Our recipe of the month is Karydopita (Καρυδόπιτα) or Greek Walnut Cake. Kardopita is a delicious concoction of walnuts, cinnamon, and a hint of orange which is baked and then suffused with a sugary syrup. It is enjoyed around Christmas time and other special occasions. It is a very good dish to make ahead of time and take to a potluck party.
Enjoyed throughout Greece on birthdays, anniversaries, name days and particularly Christmas, Karydopita has withstood the test of time. The word Karydopita is a compound word derived from karýdia meaning "Walnut" and pita which means "pie". As Karydopita is crust-less and often made with flour and eggs, it is more similar to a cake than a pie. The syrup it is infused with either a sugar syrup (simple syrup) or spiced rum, brandy or cognac. Greek desserts infused with syrup, such as Baklava, Galaktoboureko, Saragli, Kataifi and Karydopita belong to a category of desserts known as "syropiasta" (lit. with syrup). Unlike Baklava, Karydopita is lighter and more cake-like. The recipe calls for crushed walnuts (not too fine!). For best taste it is generally preferred to shell the nuts yourself, but pre-shelled nuts are acceptable. While still in the baking pan, Karydopita is cut diagonally to create diamond-shaped pieces.
Karydopita is often served with Greek yogurt or Kaimaki ice cream, aka "Mastic ice cream", a "stretchy" ice cream flavored with mastiha and the stretchy texture is from Salep powder. Kaimaki is a resin from the mastic bush/tree (pistacia lentiscus) related to the pistachio tree. According to the New York Times, Jim Botsacos, head chef of the Manhattan restaurant Molyvos, likens the taste to a subtle blend of fennel, anise and mint. It is most famously grown on the Greek Island of Chios. You can buy 20 grams of Chios Mastihi on Amazon here (paid link). Salep powder is derived the roots of a variety of wild orchids that grow in Turkey. Unfortunately, the plants are over-harvested, and this has led to various export bans for Salep powder. Fear not, vanilla ice cream will do fine!
Interesting variations: Some recipes omit flour and use more eggs that are whipped into a meringue. While cinnamon is common to all recipes, additional ingredients such as ginger, nutmeg, star anise, cloves, vanilla and raisins are also found in recipes. I imagine cardamom would also taste great. Some recipes call for the addition of cognac or brandy. All recipes call for citrus, some suggest lemon, others use orange. Oils used in making the cake also vary, including; butter, vegetable or olive oil. Lastly, typically walnuts are either chopped and festooned evenly on top of the finished cake or, for a different presentation, after slicing the cake in a diamond pattern, a half of walnut can be placed on each individual piece of Karydopita.
Personal note: My wife (Shari) and I are not fans of overly sweet foods, which is probably why we don't have many dessert recipes in the Participant Observer collection. As an experiment, I used half the recommended amount of syrup the recipe normally calls for. For us, the results were absolutely fantastic. The walnut taste, spices and level of sweetness came out (at least, for us) perfectly balanced and the lingering aftertaste was light and very pleasant. So if you love super-sweet desserts, go for it and use the entire amount. If, like us, you have a limit of sweetness you'd rather not exceed, use less syrup.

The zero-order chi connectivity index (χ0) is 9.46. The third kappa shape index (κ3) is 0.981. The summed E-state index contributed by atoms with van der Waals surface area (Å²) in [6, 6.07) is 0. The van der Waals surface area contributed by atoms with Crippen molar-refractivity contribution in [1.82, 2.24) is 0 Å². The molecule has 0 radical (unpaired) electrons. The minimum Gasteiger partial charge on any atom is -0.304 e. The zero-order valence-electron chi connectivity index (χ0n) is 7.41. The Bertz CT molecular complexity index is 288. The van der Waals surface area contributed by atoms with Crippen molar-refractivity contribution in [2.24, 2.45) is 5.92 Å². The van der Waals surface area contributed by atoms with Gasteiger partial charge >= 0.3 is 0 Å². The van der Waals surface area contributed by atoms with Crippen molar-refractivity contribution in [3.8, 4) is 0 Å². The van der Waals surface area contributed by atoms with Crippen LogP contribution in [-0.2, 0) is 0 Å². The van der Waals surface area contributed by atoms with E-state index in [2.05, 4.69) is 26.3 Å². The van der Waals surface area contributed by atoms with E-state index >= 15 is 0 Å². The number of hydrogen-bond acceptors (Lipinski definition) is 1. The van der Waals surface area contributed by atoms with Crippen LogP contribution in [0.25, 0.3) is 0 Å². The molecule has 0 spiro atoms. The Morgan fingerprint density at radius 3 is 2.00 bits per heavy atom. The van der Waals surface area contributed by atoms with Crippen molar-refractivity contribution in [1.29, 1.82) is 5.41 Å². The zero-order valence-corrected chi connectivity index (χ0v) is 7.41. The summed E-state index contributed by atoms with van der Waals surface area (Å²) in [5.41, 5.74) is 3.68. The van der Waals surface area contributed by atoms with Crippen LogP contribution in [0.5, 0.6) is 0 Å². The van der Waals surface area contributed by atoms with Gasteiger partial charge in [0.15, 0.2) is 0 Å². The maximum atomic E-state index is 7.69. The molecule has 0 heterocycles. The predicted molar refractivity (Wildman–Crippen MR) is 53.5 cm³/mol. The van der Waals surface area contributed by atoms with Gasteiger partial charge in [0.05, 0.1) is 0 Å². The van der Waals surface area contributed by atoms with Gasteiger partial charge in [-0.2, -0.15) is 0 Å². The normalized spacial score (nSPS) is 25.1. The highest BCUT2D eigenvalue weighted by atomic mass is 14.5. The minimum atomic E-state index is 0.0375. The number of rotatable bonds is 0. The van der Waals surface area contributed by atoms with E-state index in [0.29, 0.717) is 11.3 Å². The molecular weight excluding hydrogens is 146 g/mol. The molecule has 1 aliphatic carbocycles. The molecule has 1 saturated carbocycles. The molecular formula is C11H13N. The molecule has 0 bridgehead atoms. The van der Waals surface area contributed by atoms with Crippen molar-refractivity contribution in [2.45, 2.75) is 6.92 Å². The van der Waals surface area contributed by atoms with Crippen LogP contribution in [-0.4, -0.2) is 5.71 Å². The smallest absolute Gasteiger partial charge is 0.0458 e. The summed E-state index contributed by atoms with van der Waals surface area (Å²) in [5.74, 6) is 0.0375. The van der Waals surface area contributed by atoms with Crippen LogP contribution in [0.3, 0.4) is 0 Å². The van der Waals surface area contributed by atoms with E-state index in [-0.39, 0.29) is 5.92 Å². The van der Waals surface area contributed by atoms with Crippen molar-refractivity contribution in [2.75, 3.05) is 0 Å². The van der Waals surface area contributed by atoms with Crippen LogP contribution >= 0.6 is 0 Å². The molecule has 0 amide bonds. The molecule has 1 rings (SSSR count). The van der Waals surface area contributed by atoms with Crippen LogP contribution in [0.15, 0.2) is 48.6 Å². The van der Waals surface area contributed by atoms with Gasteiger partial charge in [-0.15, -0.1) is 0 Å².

- 2 1/2 cups all-purpose flour
- 1 cup vegetable oil
- 2 cups (400 grams) granulated white sugar
- 1 cup whole milk
- 6 large eggs
- 2 teaspoons baking powder
- 1 teaspoon ground cinnamon
- 1/4 teaspoon ground cloves (optional)
- 1/8 teaspoon of ground nutmeg (optional)
- 1/3 cup brandy or cognac (we used pear cognac) (optional)
- 2 cups of coarsely chopped/crushed shelled walnuts
- 24 walnut halves (for decoration, optional)
- Vanilla ice cream (optional)
- 2 cups water
- 3 cups granulated sugar
- 1 stick of cinnamon
- Outer peel of an orange (may use lemon zest instead)
- Add all ingredients to a small pot and bring to a boil.
- Reduce heat and simmer for 5 minutes.
- Preheat oven to 350*F.
- Grease a 9x13 inch (or 12" round) baking pan.
- In an electric mixer, combine all the dry ingredients (flour, baking powder, sugar, spices and walnuts) and mix well.
- In a separate bowl, thoroughly mix all the wet ingredients (oil, milk, eggs, cognac).
- With the mixer on low, slowly pour the wet ingredients into the dry ingredients and continue mixing for 2 minutes.
- Pour the batter into the baking pan and place the pan in the preheated oven.
- Bake for about 35 - 40 minutes. Test doneness by inserting a toothpick into the cake; if it comes out clean, the cake is done.
- When done, remove cake pan from oven and let it cool.
- Cut the cake in a criss-cross diagonal pattern.
- For decorative effect, place a walnut half on each piece of cake.
- Evenly pour the entire amount of syrup over the cake.
- Before serving, let the cake sit until all the syrup is completely absorbed.
- Serve with vanilla ice cream (optional).
Καλή όρεξη! [Kalí óreksi!] (Bon Appétit)
Recipe by T. Johnston-O'Neill
Photos by Shari K. Johnston-O'Neill